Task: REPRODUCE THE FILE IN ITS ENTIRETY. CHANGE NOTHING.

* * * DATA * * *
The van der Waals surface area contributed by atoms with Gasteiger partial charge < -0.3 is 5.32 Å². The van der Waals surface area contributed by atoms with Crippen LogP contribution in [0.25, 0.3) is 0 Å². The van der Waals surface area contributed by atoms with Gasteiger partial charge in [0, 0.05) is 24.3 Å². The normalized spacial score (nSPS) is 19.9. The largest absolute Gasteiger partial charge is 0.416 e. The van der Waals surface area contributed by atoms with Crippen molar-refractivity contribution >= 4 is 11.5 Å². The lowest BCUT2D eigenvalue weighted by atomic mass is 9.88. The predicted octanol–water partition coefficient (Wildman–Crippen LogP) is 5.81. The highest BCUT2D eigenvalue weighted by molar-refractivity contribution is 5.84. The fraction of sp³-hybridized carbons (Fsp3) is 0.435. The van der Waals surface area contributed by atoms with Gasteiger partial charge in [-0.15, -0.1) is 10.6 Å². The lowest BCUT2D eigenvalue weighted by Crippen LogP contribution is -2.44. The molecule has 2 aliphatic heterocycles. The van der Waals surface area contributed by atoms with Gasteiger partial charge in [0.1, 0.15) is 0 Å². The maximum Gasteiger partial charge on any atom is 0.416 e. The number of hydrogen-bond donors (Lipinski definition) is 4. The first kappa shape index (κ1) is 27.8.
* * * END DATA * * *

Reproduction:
The van der Waals surface area contributed by atoms with Gasteiger partial charge < -0.3 is 5.32 Å². The van der Waals surface area contributed by atoms with Crippen LogP contribution in [0.25, 0.3) is 0 Å². The van der Waals surface area contributed by atoms with Gasteiger partial charge in [0, 0.05) is 24.3 Å². The normalized spacial score (nSPS) is 19.9. The largest absolute Gasteiger partial charge is 0.416 e. The van der Waals surface area contributed by atoms with Crippen molar-refractivity contribution >= 4 is 11.5 Å². The lowest BCUT2D eigenvalue weighted by atomic mass is 9.88. The predicted octanol–water partition coefficient (Wildman–Crippen LogP) is 5.81. The highest BCUT2D eigenvalue weighted by molar-refractivity contribution is 5.84. The fraction of sp³-hybridized carbons (Fsp3) is 0.435. The van der Waals surface area contributed by atoms with Gasteiger partial charge in [-0.15, -0.1) is 10.6 Å². The lowest BCUT2D eigenvalue weighted by Crippen LogP contribution is -2.44. The molecule has 2 aliphatic heterocycles. The van der Waals surface area contributed by atoms with Gasteiger partial charge in [0.1, 0.15) is 0 Å². The maximum Gasteiger partial charge on any atom is 0.416 e. The number of hydrogen-bond donors (Lipinski definition) is 4. The first kappa shape index (κ1) is 27.8.